Flying The Flag: Cleo Prickett

Posted 4 months ago in Fashion

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Of the myriad milestones that pepper Cleo Prickett‘s artistic path, two lightbulb moments stand out. The first struck her eight-year-old self, whilst watching Donald Duck cartoons: “I suddenly had a strong urge to sketch these characters, so I start drawing, drawing… Two weeks later, I had a whole workbook filled [with illustrations] and found I had a natural knack for it.” Through a balanced blend of nurture and nature – her family is replete with talented makers – Prickett’s creative thirst was forever kindled.

Her connection to fashion soon followed, amidst schooldays eagerly commandeered by art, and she quickly fell for the process-driven traits of design; a love that still percolates her sartorial approach. Upping sticks to London for a degree in LCF, a series of defining experiences took shape. She scored a fantastic internship with Matthew Williamson while still in college, directly assisting their Print Designer on a profusion of projects – “I would spend all day hand-drawing designs in the studio, I couldn’t believe my luck!” – and was given the chance to create an original print for their pre-Spring collection. It was less a taste of the working world, more the whole damn meal.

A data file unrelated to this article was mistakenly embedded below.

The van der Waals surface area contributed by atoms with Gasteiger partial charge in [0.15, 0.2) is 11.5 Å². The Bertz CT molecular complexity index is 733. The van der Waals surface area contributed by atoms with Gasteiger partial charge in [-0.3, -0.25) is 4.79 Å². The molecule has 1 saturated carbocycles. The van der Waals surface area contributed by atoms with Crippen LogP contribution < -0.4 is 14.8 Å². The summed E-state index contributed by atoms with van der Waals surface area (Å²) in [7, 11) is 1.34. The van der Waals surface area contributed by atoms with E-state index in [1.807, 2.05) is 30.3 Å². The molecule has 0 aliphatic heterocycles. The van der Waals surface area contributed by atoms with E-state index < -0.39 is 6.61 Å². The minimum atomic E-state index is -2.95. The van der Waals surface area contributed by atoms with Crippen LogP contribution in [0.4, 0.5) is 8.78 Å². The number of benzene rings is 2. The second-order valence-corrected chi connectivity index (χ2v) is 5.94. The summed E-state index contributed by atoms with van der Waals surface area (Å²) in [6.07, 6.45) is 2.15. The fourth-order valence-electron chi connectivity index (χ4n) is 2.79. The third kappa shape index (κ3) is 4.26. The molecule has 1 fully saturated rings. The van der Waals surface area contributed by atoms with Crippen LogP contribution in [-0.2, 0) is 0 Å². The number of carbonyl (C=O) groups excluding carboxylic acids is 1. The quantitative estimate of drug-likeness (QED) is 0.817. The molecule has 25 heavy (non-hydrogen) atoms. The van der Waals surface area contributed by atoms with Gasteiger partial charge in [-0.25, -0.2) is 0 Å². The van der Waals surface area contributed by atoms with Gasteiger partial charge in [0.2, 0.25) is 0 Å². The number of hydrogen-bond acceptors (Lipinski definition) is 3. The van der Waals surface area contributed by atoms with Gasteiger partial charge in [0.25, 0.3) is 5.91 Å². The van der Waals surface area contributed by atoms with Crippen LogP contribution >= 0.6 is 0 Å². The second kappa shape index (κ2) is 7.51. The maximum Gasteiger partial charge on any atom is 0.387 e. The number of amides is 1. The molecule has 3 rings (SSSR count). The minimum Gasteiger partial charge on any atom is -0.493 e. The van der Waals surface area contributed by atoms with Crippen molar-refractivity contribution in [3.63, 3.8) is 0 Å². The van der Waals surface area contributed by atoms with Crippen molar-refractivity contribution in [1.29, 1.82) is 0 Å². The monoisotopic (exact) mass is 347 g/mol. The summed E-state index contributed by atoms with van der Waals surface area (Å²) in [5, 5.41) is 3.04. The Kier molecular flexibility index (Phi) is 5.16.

Those top-tier responsibilities carried through to her post-college roles, from a paid internship at Roland Mouret to designing print for Mary Katrantzou (an FYI for those unfamiliar: Katrantzou’s print department is indispensable). Returning to Mouret as an assistant designer to ‘Head of Womenswear’, her second lightbulb moment switched on. Assessing life some eight years after settling in London, she re-examined a life-long ambition to kickstart her own brand; feeling a strong urge to shake up her routine, and also garner some urban relief… Soon, she was booking flights back to the home turf and setting up studio in the gorgeous surrounds of (family-owned) Durhamstown Castle.

Launching her eponymous label last autumn, Prickett debuted an instantly strong design identity; an introduction that less experienced makers might struggle to nail. Mercifully ungoverned by trend guides or seasonal showings, her well-tailored wares somehow manage to sate maximalists, for their imaginative colour pairings, and minimalists (for their impeccable cut) in equal measure. Tactile materiality forms the core of each piece: Irish heritage fabrics are a recurrent fixture, alongside tartans woven in the Scottish Highlands, but these textiles are refreshed through a plethora of contemporary techniques.

Perhaps most appealing, however, is their sheer multi-functionality – her lemon-lavender suits, refined and unfussy, could seamlessly whisk you from work desk to drinks. This month, the first teasers of Prickett’s new collection emerge through a fashion film magicked by Rosie Barrett and Albert Hooi. These latest designs are playfully styled with “archive” garments which, as a season-less designer, makes perfect sense: her first batch of clothes bear as much relevancy as the last. You can snap up a selection of pieces from Atrium, or head straight to her website for the full spec.


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